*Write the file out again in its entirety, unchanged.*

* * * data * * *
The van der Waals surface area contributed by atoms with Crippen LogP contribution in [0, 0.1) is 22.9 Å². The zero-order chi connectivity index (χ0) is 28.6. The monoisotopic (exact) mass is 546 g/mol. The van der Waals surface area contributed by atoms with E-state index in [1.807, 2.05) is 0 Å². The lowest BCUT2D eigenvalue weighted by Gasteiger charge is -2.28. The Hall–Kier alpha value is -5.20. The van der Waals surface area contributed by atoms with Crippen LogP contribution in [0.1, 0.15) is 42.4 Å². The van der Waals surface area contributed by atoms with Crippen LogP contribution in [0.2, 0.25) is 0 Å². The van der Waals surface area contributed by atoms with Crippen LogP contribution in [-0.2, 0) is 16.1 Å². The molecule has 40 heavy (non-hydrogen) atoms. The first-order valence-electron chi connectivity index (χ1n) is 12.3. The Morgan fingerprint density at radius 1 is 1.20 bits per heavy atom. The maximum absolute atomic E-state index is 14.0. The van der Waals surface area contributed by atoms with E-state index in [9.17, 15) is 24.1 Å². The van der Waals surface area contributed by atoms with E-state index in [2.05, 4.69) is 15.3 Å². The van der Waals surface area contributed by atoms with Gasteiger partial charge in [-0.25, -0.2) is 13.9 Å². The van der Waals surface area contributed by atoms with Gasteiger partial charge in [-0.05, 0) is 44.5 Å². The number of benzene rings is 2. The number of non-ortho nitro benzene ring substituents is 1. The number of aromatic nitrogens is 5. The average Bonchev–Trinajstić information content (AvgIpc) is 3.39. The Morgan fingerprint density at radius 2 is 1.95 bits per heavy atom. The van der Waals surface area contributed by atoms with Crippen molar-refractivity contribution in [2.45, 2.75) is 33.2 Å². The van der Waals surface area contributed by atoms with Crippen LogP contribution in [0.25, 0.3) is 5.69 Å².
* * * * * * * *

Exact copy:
The van der Waals surface area contributed by atoms with Crippen LogP contribution in [0, 0.1) is 22.9 Å². The zero-order chi connectivity index (χ0) is 28.6. The monoisotopic (exact) mass is 546 g/mol. The van der Waals surface area contributed by atoms with E-state index in [1.807, 2.05) is 0 Å². The lowest BCUT2D eigenvalue weighted by Gasteiger charge is -2.28. The Hall–Kier alpha value is -5.20. The van der Waals surface area contributed by atoms with Crippen LogP contribution in [0.1, 0.15) is 42.4 Å². The van der Waals surface area contributed by atoms with Crippen LogP contribution in [0.2, 0.25) is 0 Å². The van der Waals surface area contributed by atoms with Crippen LogP contribution in [-0.2, 0) is 16.1 Å². The molecule has 40 heavy (non-hydrogen) atoms. The first-order valence-electron chi connectivity index (χ1n) is 12.3. The Morgan fingerprint density at radius 1 is 1.20 bits per heavy atom. The maximum absolute atomic E-state index is 14.0. The van der Waals surface area contributed by atoms with E-state index in [9.17, 15) is 24.1 Å². The van der Waals surface area contributed by atoms with E-state index in [2.05, 4.69) is 15.3 Å². The van der Waals surface area contributed by atoms with Gasteiger partial charge in [-0.25, -0.2) is 13.9 Å². The van der Waals surface area contributed by atoms with Gasteiger partial charge in [-0.05, 0) is 44.5 Å². The number of benzene rings is 2. The number of non-ortho nitro benzene ring substituents is 1. The number of aromatic nitrogens is 5. The average Bonchev–Trinajstić information content (AvgIpc) is 3.39. The Morgan fingerprint density at radius 2 is 1.95 bits per heavy atom. The van der Waals surface area contributed by atoms with Crippen molar-refractivity contribution in [2.45, 2.75) is 33.2 Å². The van der Waals surface area contributed by atoms with Crippen LogP contribution in [0.25, 0.3) is 5.69 Å².